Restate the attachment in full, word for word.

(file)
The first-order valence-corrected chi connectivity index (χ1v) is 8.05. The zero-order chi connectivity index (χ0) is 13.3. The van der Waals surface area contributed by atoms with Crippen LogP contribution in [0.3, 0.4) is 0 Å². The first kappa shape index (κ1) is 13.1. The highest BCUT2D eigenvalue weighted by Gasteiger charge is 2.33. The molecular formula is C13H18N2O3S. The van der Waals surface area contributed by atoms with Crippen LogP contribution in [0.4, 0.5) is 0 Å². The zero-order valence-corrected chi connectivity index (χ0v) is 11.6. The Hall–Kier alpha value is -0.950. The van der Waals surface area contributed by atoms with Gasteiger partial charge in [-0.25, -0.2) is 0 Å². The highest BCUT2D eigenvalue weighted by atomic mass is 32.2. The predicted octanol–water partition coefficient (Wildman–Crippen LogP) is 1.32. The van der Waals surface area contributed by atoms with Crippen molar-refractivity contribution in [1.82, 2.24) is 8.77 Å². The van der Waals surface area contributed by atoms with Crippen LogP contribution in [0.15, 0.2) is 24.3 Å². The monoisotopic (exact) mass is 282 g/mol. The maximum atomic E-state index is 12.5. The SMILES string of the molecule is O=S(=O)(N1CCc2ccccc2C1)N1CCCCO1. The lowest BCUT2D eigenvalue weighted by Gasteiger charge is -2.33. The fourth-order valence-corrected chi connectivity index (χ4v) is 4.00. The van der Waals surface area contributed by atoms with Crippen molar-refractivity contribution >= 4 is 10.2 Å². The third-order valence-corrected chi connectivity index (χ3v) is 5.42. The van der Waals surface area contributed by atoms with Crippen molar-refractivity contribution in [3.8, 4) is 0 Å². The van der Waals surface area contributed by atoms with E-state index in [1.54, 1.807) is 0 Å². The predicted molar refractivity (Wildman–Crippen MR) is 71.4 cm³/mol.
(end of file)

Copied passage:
The first-order valence-corrected chi connectivity index (χ1v) is 8.05. The zero-order chi connectivity index (χ0) is 13.3. The van der Waals surface area contributed by atoms with Crippen LogP contribution in [0.3, 0.4) is 0 Å². The first kappa shape index (κ1) is 13.1. The highest BCUT2D eigenvalue weighted by Gasteiger charge is 2.33. The molecular formula is C13H18N2O3S. The van der Waals surface area contributed by atoms with Crippen LogP contribution in [0.4, 0.5) is 0 Å². The zero-order valence-corrected chi connectivity index (χ0v) is 11.6. The Hall–Kier alpha value is -0.950. The van der Waals surface area contributed by atoms with Gasteiger partial charge in [-0.25, -0.2) is 0 Å². The highest BCUT2D eigenvalue weighted by atomic mass is 32.2. The predicted octanol–water partition coefficient (Wildman–Crippen LogP) is 1.32. The van der Waals surface area contributed by atoms with Crippen molar-refractivity contribution in [1.82, 2.24) is 8.77 Å². The van der Waals surface area contributed by atoms with Crippen LogP contribution in [0.15, 0.2) is 24.3 Å². The monoisotopic (exact) mass is 282 g/mol. The maximum atomic E-state index is 12.5. The SMILES string of the molecule is O=S(=O)(N1CCc2ccccc2C1)N1CCCCO1. The lowest BCUT2D eigenvalue weighted by Gasteiger charge is -2.33. The fourth-order valence-corrected chi connectivity index (χ4v) is 4.00. The van der Waals surface area contributed by atoms with Crippen molar-refractivity contribution >= 4 is 10.2 Å². The third-order valence-corrected chi connectivity index (χ3v) is 5.42. The van der Waals surface area contributed by atoms with Crippen molar-refractivity contribution in [3.8, 4) is 0 Å². The van der Waals surface area contributed by atoms with E-state index in [1.54, 1.807) is 0 Å². The predicted molar refractivity (Wildman–Crippen MR) is 71.4 cm³/mol.